FAO Home Page French version Spanish version Waicent Free Text Search

Third meeting of the programme committee
Geneva, Switzerland, 19-21 November 1997


The third meeting of the Programme Committee (PC) was convened at the Headquarters of the World Health Organisation (WHO) in Geneva, Switzerland. The main objectives of the meeting were to provide advice and guidance to the Programme Committee on priority areas for further research, to make recommendations on key policy and technical issues through the presentation of position papers and to co-ordinate and prioritise disease control activities in Africa for a more effective delivery in the context of human welfare and food security through more productive mixed crop-livestock systems.

The meeting was chaired by Professor P. Holmes with the assistance of Dr. K. Katondo as co-chairman. The agenda of the meeting is attached as Annex I. The meeting was attended by twelve members of the Programme Committee (representing a number of Donor Organisations, International Research Institutes and African Member States). In addition, six invited technical advisors and nine members of the Joint Secretariat attended the meeting. The list of participants is attached as Annex II.

The meeting was opened by the Assistant Director General of the WHO, Dr. R. H. Henderson. The Assistant Director General stressed the importance of the PAAT initiative for improving the co-ordination and prioritisation of all efforts to control Trypanosomosis in Africa.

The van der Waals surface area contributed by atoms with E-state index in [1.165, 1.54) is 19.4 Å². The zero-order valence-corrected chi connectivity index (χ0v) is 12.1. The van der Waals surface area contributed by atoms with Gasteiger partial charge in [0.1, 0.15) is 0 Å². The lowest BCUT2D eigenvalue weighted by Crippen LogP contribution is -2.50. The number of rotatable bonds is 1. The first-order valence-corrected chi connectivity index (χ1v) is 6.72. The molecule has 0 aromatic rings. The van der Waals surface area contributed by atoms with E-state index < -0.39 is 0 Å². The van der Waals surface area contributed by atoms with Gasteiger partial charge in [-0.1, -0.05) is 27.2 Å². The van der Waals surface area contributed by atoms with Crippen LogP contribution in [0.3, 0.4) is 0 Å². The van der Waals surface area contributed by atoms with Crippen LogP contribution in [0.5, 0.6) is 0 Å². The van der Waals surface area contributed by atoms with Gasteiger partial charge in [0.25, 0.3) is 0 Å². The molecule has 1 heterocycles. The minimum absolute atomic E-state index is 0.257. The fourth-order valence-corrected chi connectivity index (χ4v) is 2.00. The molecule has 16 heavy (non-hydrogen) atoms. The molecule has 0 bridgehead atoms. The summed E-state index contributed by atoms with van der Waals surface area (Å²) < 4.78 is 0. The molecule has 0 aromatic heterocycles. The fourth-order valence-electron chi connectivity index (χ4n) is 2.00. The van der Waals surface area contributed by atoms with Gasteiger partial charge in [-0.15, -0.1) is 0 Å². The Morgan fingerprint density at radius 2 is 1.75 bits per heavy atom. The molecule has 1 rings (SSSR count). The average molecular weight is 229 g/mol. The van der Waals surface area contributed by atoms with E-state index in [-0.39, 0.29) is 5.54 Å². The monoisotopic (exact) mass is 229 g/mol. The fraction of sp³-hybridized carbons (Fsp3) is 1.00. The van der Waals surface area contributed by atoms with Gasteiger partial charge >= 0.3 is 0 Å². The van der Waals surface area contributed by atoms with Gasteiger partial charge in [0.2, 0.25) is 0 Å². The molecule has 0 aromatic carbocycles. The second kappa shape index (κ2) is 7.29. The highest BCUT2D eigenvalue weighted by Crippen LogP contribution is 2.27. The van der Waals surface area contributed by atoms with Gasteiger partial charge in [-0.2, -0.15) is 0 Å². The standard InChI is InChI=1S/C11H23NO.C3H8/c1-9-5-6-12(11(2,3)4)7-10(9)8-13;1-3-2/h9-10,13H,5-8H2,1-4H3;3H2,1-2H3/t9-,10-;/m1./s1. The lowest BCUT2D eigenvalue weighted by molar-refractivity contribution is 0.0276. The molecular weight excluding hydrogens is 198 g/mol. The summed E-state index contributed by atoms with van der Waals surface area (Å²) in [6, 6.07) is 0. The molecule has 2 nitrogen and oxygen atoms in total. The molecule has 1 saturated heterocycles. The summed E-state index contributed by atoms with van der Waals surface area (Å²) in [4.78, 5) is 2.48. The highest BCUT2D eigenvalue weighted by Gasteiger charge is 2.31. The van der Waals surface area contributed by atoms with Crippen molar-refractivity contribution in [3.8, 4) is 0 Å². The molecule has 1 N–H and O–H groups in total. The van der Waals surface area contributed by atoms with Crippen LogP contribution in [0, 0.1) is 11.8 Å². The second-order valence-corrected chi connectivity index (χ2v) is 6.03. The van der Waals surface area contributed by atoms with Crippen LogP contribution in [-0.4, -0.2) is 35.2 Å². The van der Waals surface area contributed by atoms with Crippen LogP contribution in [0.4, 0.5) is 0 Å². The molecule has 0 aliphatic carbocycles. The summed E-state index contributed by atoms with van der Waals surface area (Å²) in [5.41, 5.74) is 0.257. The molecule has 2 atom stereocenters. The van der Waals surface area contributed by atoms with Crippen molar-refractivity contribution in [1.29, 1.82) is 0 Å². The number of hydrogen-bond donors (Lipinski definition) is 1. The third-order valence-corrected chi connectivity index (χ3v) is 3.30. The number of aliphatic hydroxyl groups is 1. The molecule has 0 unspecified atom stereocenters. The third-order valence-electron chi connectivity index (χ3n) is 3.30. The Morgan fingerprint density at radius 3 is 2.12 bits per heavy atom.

Matters arising from minutes of last pc meeting

The previous PC meeting was held at FAO Headquarters, Rome, Italy in December 1996. This concluded by proposing eight recommendations. The progress made towards the successful execution of these recommendations was reviewed.

  • The logical framework of the PAAT was compiled during a management planning meeting in Montpellier, France in April 1997. A comprehensive project planning matrix was developed including objectively verifiable indicators, means of verification and assumptions (see section 4).

  • Improved communications through electronic mail links between technical/scientific advisors and focal point liaison officers needs more attention, especially in West and Central Africa. It was noted that electronic mail connections in Southern Africa have been installed through the assistance of the RTTCP.

  • With regard to the production of position papers it was noted that four papers are well advanced and two are in a preliminary stage of preparation (see section 5).

  • The list of research priorities as prepared by the various advisory groups was reduced to a more manageable number (see section 6.1).